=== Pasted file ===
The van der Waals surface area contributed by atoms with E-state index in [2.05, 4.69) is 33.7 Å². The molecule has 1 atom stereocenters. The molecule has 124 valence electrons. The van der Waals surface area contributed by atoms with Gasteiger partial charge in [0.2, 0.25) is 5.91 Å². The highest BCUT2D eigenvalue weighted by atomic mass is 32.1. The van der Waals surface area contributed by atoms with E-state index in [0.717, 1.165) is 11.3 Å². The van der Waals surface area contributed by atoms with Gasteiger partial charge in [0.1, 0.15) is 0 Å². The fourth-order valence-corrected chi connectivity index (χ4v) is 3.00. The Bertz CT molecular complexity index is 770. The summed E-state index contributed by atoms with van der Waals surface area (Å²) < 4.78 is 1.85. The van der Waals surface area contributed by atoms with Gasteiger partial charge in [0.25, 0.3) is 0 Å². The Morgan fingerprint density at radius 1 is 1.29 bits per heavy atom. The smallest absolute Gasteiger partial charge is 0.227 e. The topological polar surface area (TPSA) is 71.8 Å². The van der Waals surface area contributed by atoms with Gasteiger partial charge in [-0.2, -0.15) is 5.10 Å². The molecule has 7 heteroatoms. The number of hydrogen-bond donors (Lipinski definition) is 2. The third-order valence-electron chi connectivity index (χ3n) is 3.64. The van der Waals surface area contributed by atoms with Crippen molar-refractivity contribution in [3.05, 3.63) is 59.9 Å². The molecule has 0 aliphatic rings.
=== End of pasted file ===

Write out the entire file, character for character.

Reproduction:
The van der Waals surface area contributed by atoms with E-state index in [2.05, 4.69) is 33.7 Å². The molecule has 1 atom stereocenters. The molecule has 124 valence electrons. The van der Waals surface area contributed by atoms with Gasteiger partial charge in [0.2, 0.25) is 5.91 Å². The highest BCUT2D eigenvalue weighted by atomic mass is 32.1. The van der Waals surface area contributed by atoms with E-state index in [0.717, 1.165) is 11.3 Å². The van der Waals surface area contributed by atoms with Gasteiger partial charge in [0.1, 0.15) is 0 Å². The fourth-order valence-corrected chi connectivity index (χ4v) is 3.00. The Bertz CT molecular complexity index is 770. The summed E-state index contributed by atoms with van der Waals surface area (Å²) < 4.78 is 1.85. The van der Waals surface area contributed by atoms with Gasteiger partial charge in [0.25, 0.3) is 0 Å². The Morgan fingerprint density at radius 1 is 1.29 bits per heavy atom. The smallest absolute Gasteiger partial charge is 0.227 e. The topological polar surface area (TPSA) is 71.8 Å². The van der Waals surface area contributed by atoms with Gasteiger partial charge in [-0.2, -0.15) is 5.10 Å². The molecule has 7 heteroatoms. The number of hydrogen-bond donors (Lipinski definition) is 2. The third-order valence-electron chi connectivity index (χ3n) is 3.64. The van der Waals surface area contributed by atoms with Crippen molar-refractivity contribution in [3.05, 3.63) is 59.9 Å². The molecule has 0 aliphatic rings.